Postseason Guide to Evaluating Your Departments

Reviewing Dealership Performance

​Once your busy season winds down and you find a little time to breathe, it’s time to start reviewing several key metrics and processes in your dealership.

​With the help of dealership expert Bob Clements, we’ve come up with an effective plan to evaluate your departments during your postseason.

​A good dealer management system can be your best employee when it comes to this aspect of your business.

​Some software systems will even have dashboards set up so you can see a snapshot of your business process at any given time. Everything you need to measure in parts, service and sales can typically be found in a dashboard, or by running some key reports.

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Overall Profitability

When it comes to reporting and metrics, you are going to want to see a snapshot of your business and review your overall financial numbers.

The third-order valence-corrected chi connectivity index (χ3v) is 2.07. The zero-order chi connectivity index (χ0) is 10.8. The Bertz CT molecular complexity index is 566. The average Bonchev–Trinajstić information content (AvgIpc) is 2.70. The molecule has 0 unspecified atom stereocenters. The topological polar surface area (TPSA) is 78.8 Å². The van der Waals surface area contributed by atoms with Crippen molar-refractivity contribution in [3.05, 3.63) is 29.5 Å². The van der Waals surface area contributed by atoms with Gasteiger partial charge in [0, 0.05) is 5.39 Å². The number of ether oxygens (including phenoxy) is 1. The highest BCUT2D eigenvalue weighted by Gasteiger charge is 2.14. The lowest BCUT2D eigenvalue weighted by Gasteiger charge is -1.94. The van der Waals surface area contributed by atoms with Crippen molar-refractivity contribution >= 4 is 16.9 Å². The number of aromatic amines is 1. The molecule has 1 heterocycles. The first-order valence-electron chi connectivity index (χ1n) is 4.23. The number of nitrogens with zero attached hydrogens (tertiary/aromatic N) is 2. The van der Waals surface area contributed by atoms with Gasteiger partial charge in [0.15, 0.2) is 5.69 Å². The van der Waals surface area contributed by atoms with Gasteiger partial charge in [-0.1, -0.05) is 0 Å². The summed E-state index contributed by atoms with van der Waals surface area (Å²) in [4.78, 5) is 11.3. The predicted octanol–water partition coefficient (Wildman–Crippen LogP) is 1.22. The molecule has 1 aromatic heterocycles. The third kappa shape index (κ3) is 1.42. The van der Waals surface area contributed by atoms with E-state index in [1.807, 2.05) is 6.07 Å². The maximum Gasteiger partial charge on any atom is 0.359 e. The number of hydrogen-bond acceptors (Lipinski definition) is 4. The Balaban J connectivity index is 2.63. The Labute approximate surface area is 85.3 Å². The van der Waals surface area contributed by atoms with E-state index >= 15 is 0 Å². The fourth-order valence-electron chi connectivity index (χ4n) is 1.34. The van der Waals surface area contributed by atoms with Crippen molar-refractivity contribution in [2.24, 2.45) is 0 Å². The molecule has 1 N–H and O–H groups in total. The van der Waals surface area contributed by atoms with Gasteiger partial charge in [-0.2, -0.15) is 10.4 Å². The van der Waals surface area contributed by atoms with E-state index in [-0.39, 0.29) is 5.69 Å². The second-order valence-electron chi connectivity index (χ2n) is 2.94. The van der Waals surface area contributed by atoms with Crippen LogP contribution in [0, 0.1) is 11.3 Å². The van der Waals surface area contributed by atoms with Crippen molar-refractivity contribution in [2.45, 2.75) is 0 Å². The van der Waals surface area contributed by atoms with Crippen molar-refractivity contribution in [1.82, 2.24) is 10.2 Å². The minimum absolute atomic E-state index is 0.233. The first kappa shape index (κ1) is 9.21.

The key areas to focus on are:

  • Amount of Revenue you generate daily
  • Gross Profit per day
  • Gross Profit Percentage per day

Once you’ve reviewed those numbers, you can start breaking metrics and processes down by your service, parts, and sales departments.

Evaluating Service Department

There are several metrics you’ll want to review in your service department to help shed some light on your performance. The best way to have true visibility of your service department is to make sure your techs are clocking in and clocking out and tying that information into your dealer management system.

​The service metrics you’ll want to review from data collected in your dealer management system are:

  • Service Revenue per day
  • Average Service Revenue per Invoice
  • Effective Labor Rate per day
  • Labor Hours Billed per day
  • Labor Hours Clocked on Work Orders per day